The values given below are geometric means of species data taken from all screened data that concurrently measured pH and temperature. Figures were adjusted to a standard pH of 8.0 and calculated in terms of total ammonia-N.
Freshwater fish: 15 species, 24 to 96-hour LC50, 3944-169,873 µg/L (an anomalous figure of 72 µg/L was extracted from AQUIRE ). Chronic NOEC and EC20 for nine species (28-6 d growth and survival) of 1350 to 19,720 µg/L.
Freshwater crustaceans: 10 species, 24 to 96-hour LC50, 7754 to 108,500 µg/L. The cladoceran Simocephalus vetulus was the most sensitive (24-hour EC and LC50 values around 1580 µg/L) and the amphipod Crangonyx pseudogracilis was least sensitive. Chronic NOEC and EC20 for four species (7 days to 10 weeks, reproduction) of 1450 to 19,770 µg/L.
Freshwater insects: eight species, 24 to 96-hour LC50, 15091 to 282,400 µg/L. Chronic NOEC for two species (29 d, reproduction) of 1790 to 4400 µg/L.
Freshwater molluscs: 7 spp, 12,558 to 74,623 µg/L. Chronic NOEC and EC20 for two species (42 to 60 days, reproduction and survival) of 540 to 2620 µg/L. The most sensitive species under chronic exposure was the New Zealand species Sphaerium novaezelandiae with NOEC (60 days mortality and reproduction) of 540 µg/L total ammonia-N.
Freshwater annelid: two species, 24 to 96-hour LC50, 20,071 to 79,788 µg/L.
Freshwater rotifer: Brachionus rubens, 24-hour LC50 of 1300 µg/L.
Freshwater Platyhelminthes: Polycelus tenuis, 24 to 96-hour LC50 of 37,634 µg/L.
Marine fish: three species, 44-68 h LC50, 8800 (Pagrus major); 21,400 (Salmo salar) and 44,900 µg/L (Fundulus heteroclitus). NOEC figures (20 days) for sea bream Sparus auratus, were 6330 µg/L (mortality) and 3640 µg/L (growth).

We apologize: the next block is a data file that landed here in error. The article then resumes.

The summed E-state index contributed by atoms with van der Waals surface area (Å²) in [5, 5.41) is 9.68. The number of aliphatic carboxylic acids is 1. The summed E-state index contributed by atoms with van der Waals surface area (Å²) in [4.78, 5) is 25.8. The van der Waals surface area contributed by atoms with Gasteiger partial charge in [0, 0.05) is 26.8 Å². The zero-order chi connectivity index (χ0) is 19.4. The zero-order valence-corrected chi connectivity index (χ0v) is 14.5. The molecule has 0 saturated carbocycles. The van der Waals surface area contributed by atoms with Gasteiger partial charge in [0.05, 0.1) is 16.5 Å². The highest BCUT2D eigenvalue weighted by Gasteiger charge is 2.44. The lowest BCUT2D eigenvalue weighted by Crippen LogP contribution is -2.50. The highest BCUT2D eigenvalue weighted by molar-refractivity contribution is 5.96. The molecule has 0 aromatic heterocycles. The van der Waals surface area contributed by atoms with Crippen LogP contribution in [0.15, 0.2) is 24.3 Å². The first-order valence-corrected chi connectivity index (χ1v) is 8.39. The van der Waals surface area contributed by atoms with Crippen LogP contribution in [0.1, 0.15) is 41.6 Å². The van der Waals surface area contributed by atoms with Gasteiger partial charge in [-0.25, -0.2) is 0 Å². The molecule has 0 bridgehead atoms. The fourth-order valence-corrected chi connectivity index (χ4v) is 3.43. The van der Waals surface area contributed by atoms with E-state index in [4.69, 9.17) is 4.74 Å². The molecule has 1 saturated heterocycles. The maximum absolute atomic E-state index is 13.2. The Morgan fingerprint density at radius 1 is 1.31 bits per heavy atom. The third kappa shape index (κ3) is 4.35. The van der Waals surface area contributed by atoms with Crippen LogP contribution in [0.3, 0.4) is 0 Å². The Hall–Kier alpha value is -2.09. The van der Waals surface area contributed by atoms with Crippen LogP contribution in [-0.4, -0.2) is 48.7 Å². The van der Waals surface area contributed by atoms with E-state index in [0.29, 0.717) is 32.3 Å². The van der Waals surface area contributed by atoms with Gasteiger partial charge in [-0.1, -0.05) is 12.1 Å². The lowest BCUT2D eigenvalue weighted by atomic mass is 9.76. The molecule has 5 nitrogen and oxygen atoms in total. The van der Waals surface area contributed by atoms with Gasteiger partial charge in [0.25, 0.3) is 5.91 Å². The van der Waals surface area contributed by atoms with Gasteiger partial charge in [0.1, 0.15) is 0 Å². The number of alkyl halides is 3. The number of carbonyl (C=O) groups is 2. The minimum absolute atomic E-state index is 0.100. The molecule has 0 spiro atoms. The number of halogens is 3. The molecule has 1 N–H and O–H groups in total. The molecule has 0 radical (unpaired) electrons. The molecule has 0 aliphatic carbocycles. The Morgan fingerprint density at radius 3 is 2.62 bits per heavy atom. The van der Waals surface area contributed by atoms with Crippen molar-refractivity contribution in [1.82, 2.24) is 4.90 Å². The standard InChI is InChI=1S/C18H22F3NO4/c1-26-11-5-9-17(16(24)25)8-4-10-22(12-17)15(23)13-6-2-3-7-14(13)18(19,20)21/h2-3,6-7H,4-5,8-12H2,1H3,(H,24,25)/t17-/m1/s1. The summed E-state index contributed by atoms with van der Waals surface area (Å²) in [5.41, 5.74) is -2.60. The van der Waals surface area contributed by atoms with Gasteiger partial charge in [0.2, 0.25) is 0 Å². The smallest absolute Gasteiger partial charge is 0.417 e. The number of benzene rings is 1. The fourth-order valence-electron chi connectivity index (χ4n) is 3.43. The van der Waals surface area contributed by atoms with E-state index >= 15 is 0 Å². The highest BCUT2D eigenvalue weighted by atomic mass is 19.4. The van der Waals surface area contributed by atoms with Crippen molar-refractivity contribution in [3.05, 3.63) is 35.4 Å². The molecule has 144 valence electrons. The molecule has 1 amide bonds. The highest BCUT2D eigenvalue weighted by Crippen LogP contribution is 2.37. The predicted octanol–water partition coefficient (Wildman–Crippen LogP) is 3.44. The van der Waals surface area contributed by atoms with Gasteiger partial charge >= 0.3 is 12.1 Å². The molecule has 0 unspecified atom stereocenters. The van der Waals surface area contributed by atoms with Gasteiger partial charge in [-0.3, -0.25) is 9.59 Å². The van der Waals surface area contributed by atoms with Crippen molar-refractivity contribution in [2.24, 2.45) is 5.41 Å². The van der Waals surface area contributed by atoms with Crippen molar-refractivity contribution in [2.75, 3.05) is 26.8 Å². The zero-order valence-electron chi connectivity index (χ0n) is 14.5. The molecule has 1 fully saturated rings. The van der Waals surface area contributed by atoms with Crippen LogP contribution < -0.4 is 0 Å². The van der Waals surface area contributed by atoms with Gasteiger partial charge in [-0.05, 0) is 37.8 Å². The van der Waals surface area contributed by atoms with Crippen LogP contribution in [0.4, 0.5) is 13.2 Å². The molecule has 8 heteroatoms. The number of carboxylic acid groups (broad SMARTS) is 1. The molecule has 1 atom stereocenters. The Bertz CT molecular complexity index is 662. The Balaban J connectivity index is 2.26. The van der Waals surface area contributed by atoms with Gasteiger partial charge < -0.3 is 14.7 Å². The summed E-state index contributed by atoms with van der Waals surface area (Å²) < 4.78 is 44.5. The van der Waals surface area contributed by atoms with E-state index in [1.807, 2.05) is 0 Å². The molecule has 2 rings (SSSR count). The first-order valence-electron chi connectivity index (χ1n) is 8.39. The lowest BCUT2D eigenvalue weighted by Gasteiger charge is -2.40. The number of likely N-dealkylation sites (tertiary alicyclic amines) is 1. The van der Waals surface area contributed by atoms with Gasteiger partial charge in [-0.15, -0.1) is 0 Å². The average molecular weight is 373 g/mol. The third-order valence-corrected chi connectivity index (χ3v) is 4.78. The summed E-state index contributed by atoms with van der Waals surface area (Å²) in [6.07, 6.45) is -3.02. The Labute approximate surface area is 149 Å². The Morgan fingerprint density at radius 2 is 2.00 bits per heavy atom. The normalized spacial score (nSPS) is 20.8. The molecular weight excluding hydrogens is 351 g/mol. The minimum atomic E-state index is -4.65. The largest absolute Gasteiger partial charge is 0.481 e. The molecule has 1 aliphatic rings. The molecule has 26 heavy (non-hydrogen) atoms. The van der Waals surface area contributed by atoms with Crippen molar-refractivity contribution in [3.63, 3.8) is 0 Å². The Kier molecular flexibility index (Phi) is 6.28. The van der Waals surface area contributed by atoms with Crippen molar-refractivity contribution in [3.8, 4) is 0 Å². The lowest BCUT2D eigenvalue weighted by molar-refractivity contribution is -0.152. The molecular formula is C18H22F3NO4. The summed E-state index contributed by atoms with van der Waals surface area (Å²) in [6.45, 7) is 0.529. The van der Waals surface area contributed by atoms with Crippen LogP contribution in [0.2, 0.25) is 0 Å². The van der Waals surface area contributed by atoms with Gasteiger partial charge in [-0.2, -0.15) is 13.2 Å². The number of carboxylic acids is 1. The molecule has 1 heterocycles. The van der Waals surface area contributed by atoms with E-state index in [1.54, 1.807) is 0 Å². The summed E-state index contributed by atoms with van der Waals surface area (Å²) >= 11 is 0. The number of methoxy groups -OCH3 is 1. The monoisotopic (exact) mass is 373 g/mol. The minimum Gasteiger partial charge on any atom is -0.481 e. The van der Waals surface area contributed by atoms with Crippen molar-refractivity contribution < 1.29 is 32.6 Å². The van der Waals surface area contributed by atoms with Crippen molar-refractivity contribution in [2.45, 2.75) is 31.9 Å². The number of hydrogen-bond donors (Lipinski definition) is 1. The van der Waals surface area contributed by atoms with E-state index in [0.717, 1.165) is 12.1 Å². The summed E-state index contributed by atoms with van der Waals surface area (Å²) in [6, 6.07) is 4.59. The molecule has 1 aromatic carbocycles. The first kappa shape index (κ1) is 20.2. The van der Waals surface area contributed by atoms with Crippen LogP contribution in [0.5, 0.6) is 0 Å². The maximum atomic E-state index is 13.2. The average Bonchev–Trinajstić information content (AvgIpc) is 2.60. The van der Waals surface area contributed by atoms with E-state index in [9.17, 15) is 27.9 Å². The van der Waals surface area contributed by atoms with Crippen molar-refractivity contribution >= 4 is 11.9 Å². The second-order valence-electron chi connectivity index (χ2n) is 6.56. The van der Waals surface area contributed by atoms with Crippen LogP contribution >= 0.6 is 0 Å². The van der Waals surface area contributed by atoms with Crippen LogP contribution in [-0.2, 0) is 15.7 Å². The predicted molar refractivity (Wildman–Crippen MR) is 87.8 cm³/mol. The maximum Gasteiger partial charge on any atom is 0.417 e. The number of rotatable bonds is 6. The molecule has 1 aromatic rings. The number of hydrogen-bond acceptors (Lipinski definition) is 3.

Marine crustaceans: 15 species, 24 to 96-hour LC50, 18,687 µg/L (Penaeus semisulcatus) to 264,000 µg/L (brine shrimp Artemia salina); 11 species had LC50 values below 80,000 µg/L.
Marine molluscs: two species, 48 to 96-hour LC50, 7720 µg/L (Argopecten irradians) to 42,800 µg/L (Anadara granosa).
Marine rotifer: Brachionus plicatus, 24 to 96-hour EC50 population growth 101,000 µg/L.
The marine trigger values (moderate reliability) were derived from acute data and the freshwater trigger values (high reliability) from chronic data.
Australian and New Zealand data
The data given below refer to values that have not been converted to common pH of 8.
Hickey and Martin (1999) reported that the New Zealand freshwater fingernail clam Sphaerium novaezelandiae was very sensitive to ammonia in 60-day exposures at pH 7.5 and 20°C. LC50 and IC50 (juvenile production) figures respectively were 37 and 13 µg/L, based on un-ionised ammonia (NH3-N), and 3800 and 800 µg/L based on total ammonia (N). These are found commonly in lowland streams in New Zealand and similar species may also occur in Australia. These are among the most sensitive figures and may need consideration in site-specific assessments. If users consider that it is important to protect these or related clams at the site, either the 95% trigger value could be divided by a factor of 2 or the 99% protection level adopted at the specific site. As this was the only species from a large dataset with figures below the trigger value, the 95% protection level was considered appropriate for most slightly to moderately disturbed ecosystems.
Hickey and Vickers (1994) reported acute toxicity values for nine New Zealand species at 15°C and pH 7.6 or 8.2: crustaceans Paracalliope fluviatili (amphipod); Paratya curvirostris (shrimp), insects Deleatidium spp, Pycnocentria evecta, Zephlebia dentata, Zealandobius furcillatus; annelid Lumbriculus variegatus; molluscs Potamopyrgus antipodarum (snail), Sphaerium novaezelandiae (fingernail clam). They reported that temperature had no significant effect on toxicity of un-ionised ammonia to snails tested at 15, 20 and 25°C.